|Tiger eat Pi or Tiger eat Fish; it's one of the deeper|
questions in life!
Okay, about to kick in one of my famous open doors, but Life of Pi truly kicks ass. I went to see it the other day and although I wasn't quite as blown away as I expected to be, I slowly discovered it was just the kind of story I would like to write! And therefore, it kicks ass.
For the ones who have lived in a cellar for the past few months: Life of Pi is the story of a young man (Pi) who leaves India with his family and the animals of his father's zoo to settle in Canada. Around the Mariana Trench (the deepest point on Earth) the ship sinks in a major storm and Pi finds himself in a life boat alone BUT for a dangerous tiger, hilariously called Richard Parker (after the hunter who caught him).
Throughout the next two hours, Pi needs to find a way to co-exist with the tiger. Of course, at first they try to kill each other, but slowly a sort of symbiotic relationship starts to develop between the two. In the meantime all the stuff happens to them that happens to anyone stuck on a raft in the Pacific. Sunburn, hunger, thirst, hopelessness, hallucinations. But also wonderful moments of hope and wonder (the scene with the jellyfish is be-eau-ti-ful!)
Now, I've never read the book before I heard of the movie. I'm not very attuned to all the contemporary, fashionable writers out there. Hell, I just bought two books, published first in 1972. So, you could say, I'm pretty late adaptor. The book is from 2001, written by Canadian writer, Yann Martel and received numerous accolades.
The movie was done by Ang Lee. So we're expecting some pretty amazing pictures and we're not disappointed. The photography is wonderful, the CGI spectacular. Simply amazing.
The actors are devoted and it shows. Suraj Sharma's Pi is wonderful and intense with the sort of boy-ish charm you'd expect from a role like this. Please get this guy an Oscar, really. If only because he was acting in nothingness for two hours (the tiger is CGI).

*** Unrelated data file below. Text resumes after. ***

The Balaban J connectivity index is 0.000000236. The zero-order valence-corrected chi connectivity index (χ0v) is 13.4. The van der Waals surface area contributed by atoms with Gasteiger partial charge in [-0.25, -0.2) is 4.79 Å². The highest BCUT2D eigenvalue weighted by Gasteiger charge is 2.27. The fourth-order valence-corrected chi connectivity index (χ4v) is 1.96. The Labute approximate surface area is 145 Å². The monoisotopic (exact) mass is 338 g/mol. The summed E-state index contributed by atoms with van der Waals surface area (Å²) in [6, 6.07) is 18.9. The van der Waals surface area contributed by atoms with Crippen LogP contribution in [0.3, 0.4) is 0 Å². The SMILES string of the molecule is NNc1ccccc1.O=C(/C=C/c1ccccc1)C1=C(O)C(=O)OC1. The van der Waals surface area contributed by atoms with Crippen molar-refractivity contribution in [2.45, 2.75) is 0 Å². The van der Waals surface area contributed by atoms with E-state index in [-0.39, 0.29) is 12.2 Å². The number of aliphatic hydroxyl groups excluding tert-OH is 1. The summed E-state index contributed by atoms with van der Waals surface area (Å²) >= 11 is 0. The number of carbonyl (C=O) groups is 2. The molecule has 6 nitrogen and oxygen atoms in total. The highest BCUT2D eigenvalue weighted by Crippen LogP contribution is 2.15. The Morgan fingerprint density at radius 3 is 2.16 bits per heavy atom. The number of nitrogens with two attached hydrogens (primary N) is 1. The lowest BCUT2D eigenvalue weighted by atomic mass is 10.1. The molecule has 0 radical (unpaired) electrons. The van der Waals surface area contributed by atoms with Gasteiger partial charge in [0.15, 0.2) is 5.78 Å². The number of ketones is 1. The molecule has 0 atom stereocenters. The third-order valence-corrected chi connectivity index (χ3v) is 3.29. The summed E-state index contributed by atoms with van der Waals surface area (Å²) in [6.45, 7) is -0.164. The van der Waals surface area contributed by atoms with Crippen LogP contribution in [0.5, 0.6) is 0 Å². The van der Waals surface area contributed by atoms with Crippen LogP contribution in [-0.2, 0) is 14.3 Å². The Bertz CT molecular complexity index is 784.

But what makes the story so great is the fact that carefully interwoven is a deep understanding of religion and why we believe (God, Allah, the numerous gods of Hindoeism).
Cool thing about this movie is, it deals with religion in the beginning of the movie. But then the whole religion-thing drops from view. It is only slightly touched upon at the end and then comes the wonderful conclusion! In one sentence! It's so subtle and elegant, if feels like a slight tap on the shoulder. This makes Little House on the Prairie feel like a run-in with the business end of a sledge hammer!
And one other things I was pleasantly surprised about: this is NOT Old Yeller all over again! The relationship between tiger and man evolves into a natural symbiotic relation, but never a friendship! There's also no overly emotional ending to their relationship. It's all very adult and low-key. Kudos for that! Last thing we want is blubbering 40-year old women all around us, do we?
Even if you don't like religion and are just into a good movie, go see it because of the photography, the CGI and the excellent acting. Believe me, I choose an indie horror flick over a mainstream big budget block buster any day, but this was one that blew me away!